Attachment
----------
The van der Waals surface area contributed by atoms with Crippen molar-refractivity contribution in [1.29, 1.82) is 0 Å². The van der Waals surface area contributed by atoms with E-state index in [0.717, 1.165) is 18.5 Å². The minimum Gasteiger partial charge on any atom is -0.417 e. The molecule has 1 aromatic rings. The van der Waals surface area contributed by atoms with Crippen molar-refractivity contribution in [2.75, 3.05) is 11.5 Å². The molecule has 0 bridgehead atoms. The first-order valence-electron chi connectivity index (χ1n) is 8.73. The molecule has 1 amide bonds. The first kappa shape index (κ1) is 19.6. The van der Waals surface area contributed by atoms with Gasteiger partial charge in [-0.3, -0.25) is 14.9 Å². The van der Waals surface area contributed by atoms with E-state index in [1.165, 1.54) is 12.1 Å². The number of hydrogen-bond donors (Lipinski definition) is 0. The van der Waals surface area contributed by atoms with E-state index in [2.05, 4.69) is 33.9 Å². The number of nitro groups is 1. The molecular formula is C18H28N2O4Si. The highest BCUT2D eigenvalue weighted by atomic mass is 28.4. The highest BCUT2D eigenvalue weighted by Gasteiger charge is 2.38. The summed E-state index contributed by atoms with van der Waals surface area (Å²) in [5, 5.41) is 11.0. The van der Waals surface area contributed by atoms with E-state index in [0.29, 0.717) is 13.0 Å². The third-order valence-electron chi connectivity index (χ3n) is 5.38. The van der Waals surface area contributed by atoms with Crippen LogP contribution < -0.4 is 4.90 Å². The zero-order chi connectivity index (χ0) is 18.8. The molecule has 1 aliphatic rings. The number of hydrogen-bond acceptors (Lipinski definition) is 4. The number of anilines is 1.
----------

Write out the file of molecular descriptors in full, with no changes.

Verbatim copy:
The van der Waals surface area contributed by atoms with Crippen molar-refractivity contribution in [1.29, 1.82) is 0 Å². The van der Waals surface area contributed by atoms with E-state index in [0.717, 1.165) is 18.5 Å². The minimum Gasteiger partial charge on any atom is -0.417 e. The molecule has 1 aromatic rings. The van der Waals surface area contributed by atoms with Crippen molar-refractivity contribution in [2.75, 3.05) is 11.5 Å². The molecule has 0 bridgehead atoms. The first-order valence-electron chi connectivity index (χ1n) is 8.73. The molecule has 1 amide bonds. The first kappa shape index (κ1) is 19.6. The van der Waals surface area contributed by atoms with Gasteiger partial charge in [-0.3, -0.25) is 14.9 Å². The van der Waals surface area contributed by atoms with E-state index in [1.165, 1.54) is 12.1 Å². The number of hydrogen-bond donors (Lipinski definition) is 0. The van der Waals surface area contributed by atoms with E-state index in [2.05, 4.69) is 33.9 Å². The number of nitro groups is 1. The molecular formula is C18H28N2O4Si. The highest BCUT2D eigenvalue weighted by atomic mass is 28.4. The highest BCUT2D eigenvalue weighted by Gasteiger charge is 2.38. The summed E-state index contributed by atoms with van der Waals surface area (Å²) in [5, 5.41) is 11.0. The van der Waals surface area contributed by atoms with E-state index in [0.29, 0.717) is 13.0 Å². The third-order valence-electron chi connectivity index (χ3n) is 5.38. The van der Waals surface area contributed by atoms with Crippen LogP contribution < -0.4 is 4.90 Å². The zero-order chi connectivity index (χ0) is 18.8. The molecule has 1 aliphatic rings. The number of hydrogen-bond acceptors (Lipinski definition) is 4. The number of anilines is 1.